When I joined Pounding The Rock two summers ago, I pitched a project that would cover every player who ever wore a Spurs jersey. Not equally, by any means, but each jersey would be identified numerically by the players who wore it.
There is a significance to the numbers of jerseys as it pertains to the five NBA Championships that have been won by the San Antonio Spurs.
There is only one number associated with all five San Antonio Spurs NBA Championships- #21. Tim Duncan. He is coincidentally also the only player to be involved in all five titles.
There are some numbers associated with four Spurs titles. Yes, of course, there is #9 and #20, Tony Parker and Manu Ginobili respectively.
But there are three other jerseys which have each been involved with four successful title runs- #2, #4, and #11. In this instance, there is more than one player to wear that number during any given championship berth.
Today we move on to #4.
Up until the 1984-1985 NBA season, no one had worn #4 for the San Antonio Spurs. John Paxson was chosen 19th in the 1983 draft by the Spurs and played two seasons for them. If his name sounds somewhat familiar it might be because after his tenure with the Spurs, he signed to Chicago where he won three NBA titles with Michael Jordan’s Bulls. Currently, Paxson was seen in “The Last Dance” miniseries which covers the Jordan-era Bulls. He made the game-winning three in the 1993 Finals:
Paxson found a home in Chicago, first as an assistant to Phil Jackson, eventually moving into the front office involved in basketball operations.
The second player to don #4 for the Spurs was Byron Dinkins for ten games between November 7 and December 5 of 1990. Although his NBA career was short, he played professionally for fifteen years. Coincidentally, his #4 is retired . . . by UNC Charlotte where he played college ball.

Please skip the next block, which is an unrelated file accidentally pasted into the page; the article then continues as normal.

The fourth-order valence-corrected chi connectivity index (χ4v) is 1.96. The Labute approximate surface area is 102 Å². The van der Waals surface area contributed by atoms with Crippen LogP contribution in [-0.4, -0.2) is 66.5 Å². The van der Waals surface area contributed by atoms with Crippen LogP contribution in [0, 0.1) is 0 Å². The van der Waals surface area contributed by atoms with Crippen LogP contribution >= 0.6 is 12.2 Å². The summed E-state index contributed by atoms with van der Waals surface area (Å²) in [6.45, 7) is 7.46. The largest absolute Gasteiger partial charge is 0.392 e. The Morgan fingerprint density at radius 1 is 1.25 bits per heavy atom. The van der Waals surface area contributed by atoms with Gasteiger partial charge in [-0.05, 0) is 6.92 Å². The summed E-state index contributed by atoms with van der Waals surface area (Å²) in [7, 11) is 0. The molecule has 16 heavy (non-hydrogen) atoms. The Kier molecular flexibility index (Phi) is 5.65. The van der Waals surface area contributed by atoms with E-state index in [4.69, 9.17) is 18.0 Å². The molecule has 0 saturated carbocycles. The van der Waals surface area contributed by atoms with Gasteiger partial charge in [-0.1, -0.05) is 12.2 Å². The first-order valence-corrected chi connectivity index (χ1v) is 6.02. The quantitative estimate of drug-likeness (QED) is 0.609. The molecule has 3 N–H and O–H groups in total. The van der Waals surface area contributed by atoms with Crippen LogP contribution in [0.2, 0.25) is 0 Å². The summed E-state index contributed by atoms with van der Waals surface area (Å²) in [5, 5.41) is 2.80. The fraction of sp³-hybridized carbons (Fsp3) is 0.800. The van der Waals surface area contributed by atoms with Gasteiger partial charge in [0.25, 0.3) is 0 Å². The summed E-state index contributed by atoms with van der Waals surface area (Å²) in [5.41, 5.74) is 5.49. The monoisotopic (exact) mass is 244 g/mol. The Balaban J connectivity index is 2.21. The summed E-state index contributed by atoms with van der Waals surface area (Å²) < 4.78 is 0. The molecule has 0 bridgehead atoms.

Small Forward Devin Gray played a total of 27 games in the NBA, three of them for the San Antonio Spurs from January 8-17 in 1997 while on a ten-day contract during Gregg Popovich’s first season as head coach.
Ten days after Gray departed, swingman Darrin Hancock signed a 10-day contract with the Spurs. With even less opportunity, Hancock only played in one game on February 5, 1997 scoring four points and tossing one assist in his eight minutes and thirteen seconds. He was denied a second 10-day contract when the Spurs signed Jamie Feick.
Reggie Geary suited up for the Silver & Black during the 1997-1998 where he played point guard behind Avery Johnson for sixty-two games averaging 2.5 points, 1.2 assists, and 1.1 rebounds in 11 minutes per game.
I’m not going to lie. Jersey #4 isn’t looking any better than jersey #2. You’ve got a guy who fared better after he left San Antonio, three guys with a combined fourteen games over fifty days, and another player who managed to stay the entire season and then never returned to the NBA.
But as we’ll see, longevity may not be the hallmark of numero quatro. It’s all about the contributions that lead to its legacy.
Next Time: What do a west coast coach, an east coast GM, a producer of Lee Daniels’ The Butler, and a Laker swingman have in common? Rings.
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